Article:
'Our family are double victims in this tragedy' - Broken hearted family of mum who stabbed son (2) to death
The family of Hazel Waters, who stabbed her two year old son to death with scissors during a psychotic episode, have said they are “double victims” of the tragedy.
Waters’ sister Olivia also told the Central Criminal Court she felt anger, asking why the services “could not have done more to intervene.”
She was delivering a victim impact statement during a sentencing hearing after Waters (47) pleaded guilty to the manslaughter of her son Hassan (2).
Mr Justice Patrick McCarthy adjourned sentencing to June 1, after hearing the victim impact statements, as well as evidence from psychiatrists on behalf of both the prosecution and the defence.
“Our family are double victims in this tragedy,” Olivia Waters said, telling the court they had lost their nephew and their sister. It was a “double blow that we have never fully recovered from,” she said.
They had had to deal with a range of emotions including guilt - asking “could we have done more?”, anger - “why couldn’t the services have done more to intervene when they knew there was a problem?” and shame - at the media coverage.
Their parents had passed away and “we wonder if it’s probably better for them, they are spared the torment of living through this,” she continued.
“Our family will never be the same again, we are broken hearted that this happened.”
However she said, they “will never blame Hazel” and this would never have happened if she was in her right mind. She had loved her son and if anything was overprotective, she said.
What happened created rifts that “may never fully be resolved.” They would continue to support their sister in her recovery.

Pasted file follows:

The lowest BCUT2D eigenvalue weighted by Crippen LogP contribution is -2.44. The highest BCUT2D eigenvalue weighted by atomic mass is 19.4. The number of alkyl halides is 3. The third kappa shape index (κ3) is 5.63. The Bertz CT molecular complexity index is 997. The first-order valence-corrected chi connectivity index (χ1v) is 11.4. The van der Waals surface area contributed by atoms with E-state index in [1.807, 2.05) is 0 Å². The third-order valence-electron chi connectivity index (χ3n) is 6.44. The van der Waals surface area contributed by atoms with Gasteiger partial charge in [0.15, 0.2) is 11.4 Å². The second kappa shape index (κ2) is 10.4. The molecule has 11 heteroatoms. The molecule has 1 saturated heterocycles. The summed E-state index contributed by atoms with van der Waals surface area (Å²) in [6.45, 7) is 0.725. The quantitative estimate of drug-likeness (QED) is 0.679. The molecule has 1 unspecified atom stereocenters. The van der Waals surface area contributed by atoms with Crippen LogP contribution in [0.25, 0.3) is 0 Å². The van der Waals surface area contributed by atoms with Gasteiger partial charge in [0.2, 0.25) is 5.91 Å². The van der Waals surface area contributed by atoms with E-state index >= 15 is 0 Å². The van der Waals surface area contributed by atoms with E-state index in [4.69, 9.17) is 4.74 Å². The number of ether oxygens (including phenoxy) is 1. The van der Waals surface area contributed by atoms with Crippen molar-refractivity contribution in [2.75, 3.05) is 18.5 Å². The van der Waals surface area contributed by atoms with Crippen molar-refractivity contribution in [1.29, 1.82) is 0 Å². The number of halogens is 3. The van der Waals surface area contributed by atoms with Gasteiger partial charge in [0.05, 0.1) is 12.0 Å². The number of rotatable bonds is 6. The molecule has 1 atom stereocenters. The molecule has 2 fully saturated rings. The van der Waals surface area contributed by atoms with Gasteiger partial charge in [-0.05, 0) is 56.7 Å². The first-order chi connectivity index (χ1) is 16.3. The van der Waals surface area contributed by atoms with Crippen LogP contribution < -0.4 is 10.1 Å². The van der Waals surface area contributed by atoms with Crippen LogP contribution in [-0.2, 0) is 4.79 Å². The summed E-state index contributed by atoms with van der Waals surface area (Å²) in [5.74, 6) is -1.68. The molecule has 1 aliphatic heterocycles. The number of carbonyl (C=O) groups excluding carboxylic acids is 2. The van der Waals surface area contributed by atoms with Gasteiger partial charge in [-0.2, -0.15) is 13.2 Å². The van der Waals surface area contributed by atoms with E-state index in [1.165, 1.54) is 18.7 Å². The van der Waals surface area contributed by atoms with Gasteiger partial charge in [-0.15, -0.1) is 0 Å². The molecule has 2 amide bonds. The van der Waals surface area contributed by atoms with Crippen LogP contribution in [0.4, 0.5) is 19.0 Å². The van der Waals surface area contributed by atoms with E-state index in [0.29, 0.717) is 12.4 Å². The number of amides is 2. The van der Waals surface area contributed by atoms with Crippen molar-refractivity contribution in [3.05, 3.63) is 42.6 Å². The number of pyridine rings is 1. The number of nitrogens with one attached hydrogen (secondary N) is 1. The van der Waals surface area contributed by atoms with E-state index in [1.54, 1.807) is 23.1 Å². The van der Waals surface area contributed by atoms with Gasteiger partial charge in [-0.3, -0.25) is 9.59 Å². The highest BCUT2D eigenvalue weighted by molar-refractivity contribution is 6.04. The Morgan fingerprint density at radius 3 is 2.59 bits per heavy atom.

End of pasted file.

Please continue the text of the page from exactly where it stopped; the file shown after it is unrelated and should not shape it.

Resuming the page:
“There is no happy ending to this story,” she added.
The accused’s older son Jessie said his mother was “extremely attentive and protective” and he would continue to do all he could for her in her recovery. His statement was also read out to the court by Olivia Waters.
The rest of the victim impact statements were read by Luan O Braonain SC, for the prosecution.
In his statement, Hassan’s father Saleem Khan said he had suffered depression, had been unable to work, was bedridden, and had moved back to Pakistan.
As well as losing his family, he said he lost his business and his ability to practice as a doctor. Although he had been “devastated” he “still chose to forgive her for this hideous crime.”
He thanked Robert Waters and family for putting a gravestone on his son’s grave.
Robert Waters, the accused’s brother, said the loss of his nephew, Hassan, was something he would “never recover from.”
His family had enjoyed having the child in their house and Hassan had enjoyed being there, from the smiles on his face and his “gales of laughter,” he recalled.
The death had had a severe emotional effect on his children and had destroyed his extended family. He hoped in time they could recover from this.
“We hope to regain some sense of normality while still holding our beautiful memories alive,” he said.
His wife Maria Waters said her statement Hassan had been a “lovely, happy little two and a half year old with a gorgeous smile and beautiful big brown eyes.”
She had been “devastated and heartbroken,” not only for Hassan but for Hazel.
The accused had been a good mother who “truly adored” Hassan and even today she felt a sense of disbelief at what happened.
She spoke of “the pain he must have felt” and the “terrible image of him being left alone to die.”
Maria Waters also wrote in her victim impact statement of Hassan’s “tiny little body” being buried in the Muslim way, without a coffin, but wrapped in a sheet. She said the sheet had been pulled up over his chin.
“It was only later I found out that the injuries were to his neck,” she said.
The whole community, including children at his school had been affected by his death.
“We will never recover from this very difficult situation and I don’t think we will ever understand,” she said.